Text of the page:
Note: Grade appeals go to the instructor, Rob Harrison robh@uw.edu (or zabow@u.washington.edu). Please do not send to eschelp and make sure and put the information we need in the subject line (detailed below). Follow this procedure as exactly as possible or we might not get the email in our priority box. Thanks.

Question: What is the ESRM100 Grade Appeal Policy?
 
Answer:
Grading quizzes, exams and projects fairly is a difficult job, and we fully realize mistakes will be made, as we have made some big ones in the past.  Please make sure and check over any grades given to you and ask us if there is a question of being assigned the correct grade. 

However, we also realize that it is unfair to give more credit that is warranted by the answer given.  In ESRM100, requesting additional points isn't a fishing expedition, so you need to demonstrate to me that you actually did answer the question better than I thought.

The following policy applies to asking for more credit for any work done in the class:

1) You will become the "grader" for your answer. If there was a question on the exam, start by rewriting the full question and the possible answers.  If it was a project, We'll need a copy of your work. If the question is about a volunteer project, and the confirmation of work is the problem, We'll need the organization, dates of work, and the name and email address or phone of the person that organized the volunteer project. 

2) Write down your SPECIFIC reasoning for more points than you were initially given. You should explain exactly why the grade wasn't correct, and how an answer or work was worth more credit than credit given. Quote material from your work and show me how it was graded incorrectly. If you state that "friends" got higher grades for worse or similar material as part of your appeal, We will likely reject your appeal without reading it further. Arguing that the comments from the reviewer, which are likely to be very brief, and are only part of the basis for your grade, is also not going to get much traction. The job is yours to prove to us that your grade was not correct and should be higher by using your material, not comments from other's. We want you to show me that by citing specific material in your work of extremely high quality and to demonstrate clearly how you deserve a higher grade.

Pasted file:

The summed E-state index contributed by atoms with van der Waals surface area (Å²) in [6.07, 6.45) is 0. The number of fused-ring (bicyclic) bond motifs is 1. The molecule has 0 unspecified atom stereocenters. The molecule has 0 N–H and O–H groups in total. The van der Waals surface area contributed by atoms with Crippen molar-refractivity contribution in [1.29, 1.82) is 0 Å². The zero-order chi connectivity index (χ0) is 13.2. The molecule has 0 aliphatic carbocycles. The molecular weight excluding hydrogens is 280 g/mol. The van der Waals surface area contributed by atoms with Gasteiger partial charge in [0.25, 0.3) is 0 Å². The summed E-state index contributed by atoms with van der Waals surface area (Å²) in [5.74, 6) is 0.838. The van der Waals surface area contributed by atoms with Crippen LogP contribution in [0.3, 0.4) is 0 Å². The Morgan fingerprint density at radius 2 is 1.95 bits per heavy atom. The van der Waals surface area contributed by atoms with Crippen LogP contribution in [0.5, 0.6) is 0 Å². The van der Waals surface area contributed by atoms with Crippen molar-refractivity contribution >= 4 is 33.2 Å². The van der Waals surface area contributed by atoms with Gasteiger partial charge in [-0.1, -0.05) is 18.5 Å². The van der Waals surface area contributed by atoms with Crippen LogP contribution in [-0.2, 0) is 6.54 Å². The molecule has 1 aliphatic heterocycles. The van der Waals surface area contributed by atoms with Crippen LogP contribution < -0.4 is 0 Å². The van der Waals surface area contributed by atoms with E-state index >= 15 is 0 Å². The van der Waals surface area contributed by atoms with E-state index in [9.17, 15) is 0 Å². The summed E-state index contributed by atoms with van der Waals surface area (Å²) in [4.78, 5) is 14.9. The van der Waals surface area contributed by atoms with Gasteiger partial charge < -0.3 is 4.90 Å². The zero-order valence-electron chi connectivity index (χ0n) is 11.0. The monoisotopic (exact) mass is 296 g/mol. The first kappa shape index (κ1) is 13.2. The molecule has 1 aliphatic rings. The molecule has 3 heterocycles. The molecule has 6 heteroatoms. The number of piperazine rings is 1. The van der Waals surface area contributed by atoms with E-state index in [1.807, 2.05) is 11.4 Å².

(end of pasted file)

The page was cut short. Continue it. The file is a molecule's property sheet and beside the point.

3) State exactly how many points you feel the answer deserved.  We will only give that amount of points or nothing.  You could break down specific parts of the answer by the amounts of point, with the total not exceeding the number of points for that question. In the case of an exam, you cannot receive full credit for a wrong answer, so don't ask for full credit if your answer wasn't correct. In the case of an exam, you absolutely will not receive full credit for something based on your opinion. References to information in the book, my online lectures, and other sources of published information can work.

4) For appeals of exam questions, please include all information in the body of an email.  If appealing material that was submitted with attached files (i.e. reports), then include the original file.  For appeals of projects, only attach the project. Put all justification for the increased grade in your email. Tell me the original grade, the grade you think you should earn, and specifically why the original wasn't fair and the appeal grade is. Do not overreach. It is very difficult for a student to earn a nearly perfect grade. Remember that a 94% is a 4.0. It will be very hard to justify a grade higher than a 94% unless it is truly outstanding and you can demonstrate that to me. This is the University of Washington, and outstanding writing, ideas and assimilated material are the norm, and graded accordingly. If there is a single grammatical mistake, please don't appeal for an "A" grade, as we won't give it. Your opinion in your original submission is great, but unless you have substantial environmental science concepts in your work, it doesn't merit an "A" or even a "B" grade.

5) Do not combine appeals for multiple requirements (i.e. exams, projects, extra credit), in the same email.

Submit your reasoning by email with the subject heading "ESRM100 GradeAppeal-Exam1-your name-0000000."

For instance, "Exam2" would be for an exam2 appeal, etc. for the item you are appealing. "0000000" would be your student number

to robh@uw.edu or zabow@u.washington.edu

If your appeal includes showing that you actually did some work that isn't shown, then please follow a similar format, and include copies of all work previously submitted.